Vancouver's Green Couch Productions have been hard at work lately, partnering with VIA Rail and CBC Radio 3 for Tracks on Tracks, taking music fans across the country on the rails. Starting from Vancouver, the music train will be heading east, picking people up along the way, and pulling in to Toronto just in time for NXNE.

Not only will the train be packed with music fans, but bands as well, playing acoustic sets on the train and a few electric platform shows in select towns. Green Couch hand picked a few bands to make the trip; Adaline, The Matinée, Portage & Main, Maurice, Top Less Gay Love Tekno Party, and The Belle Game, and listeners of CBC Radio 3 took part is a giant online poll to select the final three; Chris Ho, Shred Kelly and Sidney York. And if that wasn't enough, CBC Radio 3's own Grant Lawrence will be making the trip, broadcasting his show from the rails.
And to start things chugging along, they threw a fund raising launch party at the Electric Owl.

Kicking off the night was an acoustic set from The Matinée. Matt Layzell, Matt Rose, and Geoff Petrie atop stools started off with their usual opener, "L'Absinthe" and Layzell monologuing in the middle of the song about the story behind it, and their excitement for the train. The short set also included a few new songs, including "Young & Lazy", which had the band channelling some heartland-rock for an amazingly catchy song. After a couple more, including a cover of Ryan Adams' "Let It Ride", they brought their set to an end with the rollicking "Sweetwater", which is going to be a fantastic sing-along song for the train.

Next up was Good for Grapes, filling the stage with people, and instruments like horns and keys and an accordion. Despite being from Vancouver, they have a very Maritime-folk sound, with that clear Celtic influence. They began with an instrumental, an intense sonic assault, and they didn't let up for the rest of the set. Even though there wasn't much banter or talking, the young band had a fantastic energy on stage  -- especially the accordion player, who couldn't stand still for a minute and was hollering the lyrics without a microphone. While the set felt like it may have gone on a little long, it was still highly enjoyable and their enthusiasm was very infectious.

And wrapping up the night, Portage & Main, another band will be making the trip on the train, and were visibly excited for it. They kicked off the high energy set with the opening two songs from their self titled debut, "Nothing" and "What Have I Done?", and were firing on all cylinders from the beginning. It's hard to imagine they've only been a band for a year, as John Sponarski and Harold Donnelly have such a great chemistry together, playing off each other (both musically and personality-wise) perfectly.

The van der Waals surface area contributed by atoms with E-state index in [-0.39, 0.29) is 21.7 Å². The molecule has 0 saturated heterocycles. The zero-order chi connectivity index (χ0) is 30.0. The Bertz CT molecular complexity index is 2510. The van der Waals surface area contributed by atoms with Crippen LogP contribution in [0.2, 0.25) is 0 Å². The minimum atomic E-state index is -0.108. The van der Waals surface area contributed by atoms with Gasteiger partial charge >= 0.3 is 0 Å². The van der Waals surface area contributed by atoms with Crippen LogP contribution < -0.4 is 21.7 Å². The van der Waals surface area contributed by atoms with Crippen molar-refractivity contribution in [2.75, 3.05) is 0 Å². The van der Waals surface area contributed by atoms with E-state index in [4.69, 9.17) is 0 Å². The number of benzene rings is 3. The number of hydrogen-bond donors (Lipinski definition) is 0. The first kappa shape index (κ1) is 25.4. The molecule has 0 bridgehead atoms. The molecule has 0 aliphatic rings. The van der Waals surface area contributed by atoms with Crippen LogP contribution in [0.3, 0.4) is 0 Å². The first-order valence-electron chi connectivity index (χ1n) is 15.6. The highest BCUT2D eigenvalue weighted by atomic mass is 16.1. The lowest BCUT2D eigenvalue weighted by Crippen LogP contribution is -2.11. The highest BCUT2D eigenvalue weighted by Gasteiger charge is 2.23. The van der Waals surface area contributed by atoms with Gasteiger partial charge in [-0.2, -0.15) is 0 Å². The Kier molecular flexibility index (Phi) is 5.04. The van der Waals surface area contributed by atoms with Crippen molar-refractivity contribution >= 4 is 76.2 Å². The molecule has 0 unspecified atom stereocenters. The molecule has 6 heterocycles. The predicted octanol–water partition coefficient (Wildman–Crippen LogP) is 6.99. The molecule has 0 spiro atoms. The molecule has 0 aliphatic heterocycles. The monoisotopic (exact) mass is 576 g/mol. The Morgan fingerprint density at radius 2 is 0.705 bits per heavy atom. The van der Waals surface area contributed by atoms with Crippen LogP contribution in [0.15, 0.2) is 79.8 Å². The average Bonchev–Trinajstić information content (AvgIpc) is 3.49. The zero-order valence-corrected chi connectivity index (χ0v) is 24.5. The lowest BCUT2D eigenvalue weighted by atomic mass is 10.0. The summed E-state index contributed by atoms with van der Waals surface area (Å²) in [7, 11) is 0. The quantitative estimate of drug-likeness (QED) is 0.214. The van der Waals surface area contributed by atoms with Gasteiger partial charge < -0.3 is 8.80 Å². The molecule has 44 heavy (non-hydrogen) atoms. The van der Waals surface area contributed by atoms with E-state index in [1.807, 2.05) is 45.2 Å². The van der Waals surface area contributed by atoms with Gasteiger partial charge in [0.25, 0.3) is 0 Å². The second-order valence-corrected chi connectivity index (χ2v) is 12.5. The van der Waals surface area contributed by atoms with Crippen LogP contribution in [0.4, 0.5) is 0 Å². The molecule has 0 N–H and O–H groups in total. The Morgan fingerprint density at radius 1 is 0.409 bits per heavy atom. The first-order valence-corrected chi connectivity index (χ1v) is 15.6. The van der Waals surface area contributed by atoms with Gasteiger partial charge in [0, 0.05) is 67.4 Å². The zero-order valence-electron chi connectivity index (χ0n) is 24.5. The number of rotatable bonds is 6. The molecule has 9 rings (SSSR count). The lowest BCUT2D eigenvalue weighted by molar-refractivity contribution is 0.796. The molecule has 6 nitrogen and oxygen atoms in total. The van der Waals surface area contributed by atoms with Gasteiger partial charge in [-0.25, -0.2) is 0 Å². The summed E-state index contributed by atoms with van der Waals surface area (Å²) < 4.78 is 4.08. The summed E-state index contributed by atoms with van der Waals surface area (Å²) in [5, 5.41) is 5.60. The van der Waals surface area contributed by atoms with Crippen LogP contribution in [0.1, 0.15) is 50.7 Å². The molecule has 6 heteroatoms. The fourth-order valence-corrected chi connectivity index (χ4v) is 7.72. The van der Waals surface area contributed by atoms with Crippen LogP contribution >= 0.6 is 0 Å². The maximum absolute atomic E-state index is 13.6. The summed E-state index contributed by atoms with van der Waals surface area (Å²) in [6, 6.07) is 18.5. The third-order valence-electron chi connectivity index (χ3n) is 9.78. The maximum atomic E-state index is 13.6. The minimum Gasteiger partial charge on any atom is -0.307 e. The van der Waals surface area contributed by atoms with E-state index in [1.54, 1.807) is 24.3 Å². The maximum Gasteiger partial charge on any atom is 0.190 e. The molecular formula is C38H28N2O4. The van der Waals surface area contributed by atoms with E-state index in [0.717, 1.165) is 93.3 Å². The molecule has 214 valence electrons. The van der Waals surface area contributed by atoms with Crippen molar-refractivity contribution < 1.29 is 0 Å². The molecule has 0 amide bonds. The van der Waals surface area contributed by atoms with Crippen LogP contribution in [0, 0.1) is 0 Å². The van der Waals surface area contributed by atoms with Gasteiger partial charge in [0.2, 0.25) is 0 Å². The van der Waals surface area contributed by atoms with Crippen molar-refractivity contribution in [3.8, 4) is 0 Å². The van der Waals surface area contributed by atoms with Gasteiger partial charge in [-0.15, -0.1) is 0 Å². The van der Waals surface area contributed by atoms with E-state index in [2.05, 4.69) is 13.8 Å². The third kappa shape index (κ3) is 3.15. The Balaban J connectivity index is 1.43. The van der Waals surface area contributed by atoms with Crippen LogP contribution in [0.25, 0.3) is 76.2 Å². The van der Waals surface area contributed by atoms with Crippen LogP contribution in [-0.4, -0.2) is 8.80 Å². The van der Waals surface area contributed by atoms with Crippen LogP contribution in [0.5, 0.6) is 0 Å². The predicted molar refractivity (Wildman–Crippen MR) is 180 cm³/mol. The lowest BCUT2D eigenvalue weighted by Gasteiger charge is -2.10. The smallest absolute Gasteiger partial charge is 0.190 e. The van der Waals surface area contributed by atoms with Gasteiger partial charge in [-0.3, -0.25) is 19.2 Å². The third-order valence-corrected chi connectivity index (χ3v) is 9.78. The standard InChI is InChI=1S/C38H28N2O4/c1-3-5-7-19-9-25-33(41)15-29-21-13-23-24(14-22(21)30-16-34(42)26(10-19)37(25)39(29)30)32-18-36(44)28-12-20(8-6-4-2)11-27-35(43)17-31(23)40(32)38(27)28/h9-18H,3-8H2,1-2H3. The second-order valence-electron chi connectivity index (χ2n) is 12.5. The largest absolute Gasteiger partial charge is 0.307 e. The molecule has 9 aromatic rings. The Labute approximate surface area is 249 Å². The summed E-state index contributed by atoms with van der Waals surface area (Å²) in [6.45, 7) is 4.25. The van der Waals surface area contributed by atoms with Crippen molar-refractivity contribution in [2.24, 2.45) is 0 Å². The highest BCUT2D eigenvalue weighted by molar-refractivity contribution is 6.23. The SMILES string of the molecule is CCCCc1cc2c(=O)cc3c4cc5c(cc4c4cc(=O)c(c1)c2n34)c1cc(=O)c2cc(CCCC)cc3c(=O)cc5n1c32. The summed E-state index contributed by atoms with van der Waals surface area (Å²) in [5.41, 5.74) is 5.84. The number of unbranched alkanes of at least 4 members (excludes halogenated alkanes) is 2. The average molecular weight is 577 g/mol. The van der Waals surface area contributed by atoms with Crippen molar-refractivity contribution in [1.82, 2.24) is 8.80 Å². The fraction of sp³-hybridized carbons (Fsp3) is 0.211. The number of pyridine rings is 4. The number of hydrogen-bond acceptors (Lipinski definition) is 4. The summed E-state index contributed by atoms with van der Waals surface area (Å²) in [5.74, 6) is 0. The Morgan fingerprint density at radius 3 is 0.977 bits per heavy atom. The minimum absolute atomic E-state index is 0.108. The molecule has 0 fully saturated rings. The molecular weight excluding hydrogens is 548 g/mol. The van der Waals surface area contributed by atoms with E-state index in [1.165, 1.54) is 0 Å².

One of the highlights of the set was definitely "Sweet Darling", a fantastically intense and raw dirty blues-rocker, and they wrapped up the night with their usual set-enders; first "I'd Never Climbed a Mountain", which starts soft and builds to a great intense ending, followed by the bar-room sing-along "Carolina".
If this night was any indication, the train trip is going to be a hell of a ride.

If you want to help support Green Couch, you can do so at their IndieGoGo page; donations will grant you everything from a simple "thanks" to t-shirt to postcards from the road to associate producer credits for the film.
And, most exciting of all, if you're not on the train you'll be able to live vicariously through this blog. Because I will be. And I'm sure I'll be bringing updates from the rails, whenever possible.

The Matinée @ Venue -- 02/18/12

One of my favourite things to come out of last year's Peak Performance Project was the discovery of The Matinée. I've always had a soft sport for roots-rock and alt-country -- which is odd, since I don't really like "actual" country music -- and I was won over by The Matinée two songs into the first time I saw them live. So there was no way I was going to miss their first show of the year, that was apparently also their first headlining show in Vancouver (which seems surprising).

Starting off the night was current Vancouver buzz band Good for Grapes. With over a half dozen members on stage, they had a rich, lush sound that was folky, with a little bit of a maritime edge to it.
Though there wasn't too much banter between songs, but they had a great dynamic and enthusiasm, especially the incredibly animated accordion player.
Their set seemed too short (also because I missed the first little bit of it) and I will definitely be looking out for them again, hopefully soon.

Washboard Union was up next, who, full disclosure, I had seen years ago as Run GMC and didn't really care for, so I had a bit of a bias going in. Their sound could almost be described as "shit-kicker country", with a very down-south and almost bluegrass feel. And true to their name, they had a washboard out for a few songs to accompany the banjo, fiddle and the rest. While it was a little bit too two-stepping-country for my tastes, they definitely were not bad, as they were all good musicians with great energy. And if the crowd stomping along was any indication, I may have been in the minority.

Not long after -- curfewed shows always run like clockwork -- The Matinée took the stage, kicking it off with "L'Absinthe", with the charismatic Matt Layzell giving us the back story mid-song to get the crowd riled up before "Sweetwater", which had everyone stomping and clapping along. They definitely know how to work a crowd, and they had most of the room in the palm of their collective hands from the beginning.
There were a few new songs throughout the set, including a soft one that had everyone gathered around one mic for group vocals, and one called "Scooterfruit" which was the exact opposite; a huge, rocking song that exploded into an amazing ending that sounded like the band was channelling The Who -- especially drummer Pete Lemon. That led into a pretty spot-on cover of The Tragically Hip's "Grace, Too" and they brought it all to a head with "The Road", with the usual insane drum breakdown seeing every member on drums, and ended with Matt Rose putting on a guitar clinic.
But of course, that wasn't the real end and they were back for one more, just for good measure to cap off the night before Venue was turned over to the shiny shirts for the night.

And the final tally at the end of their set was: three bras thrown on stage, and two pairs of comically oversized underpants.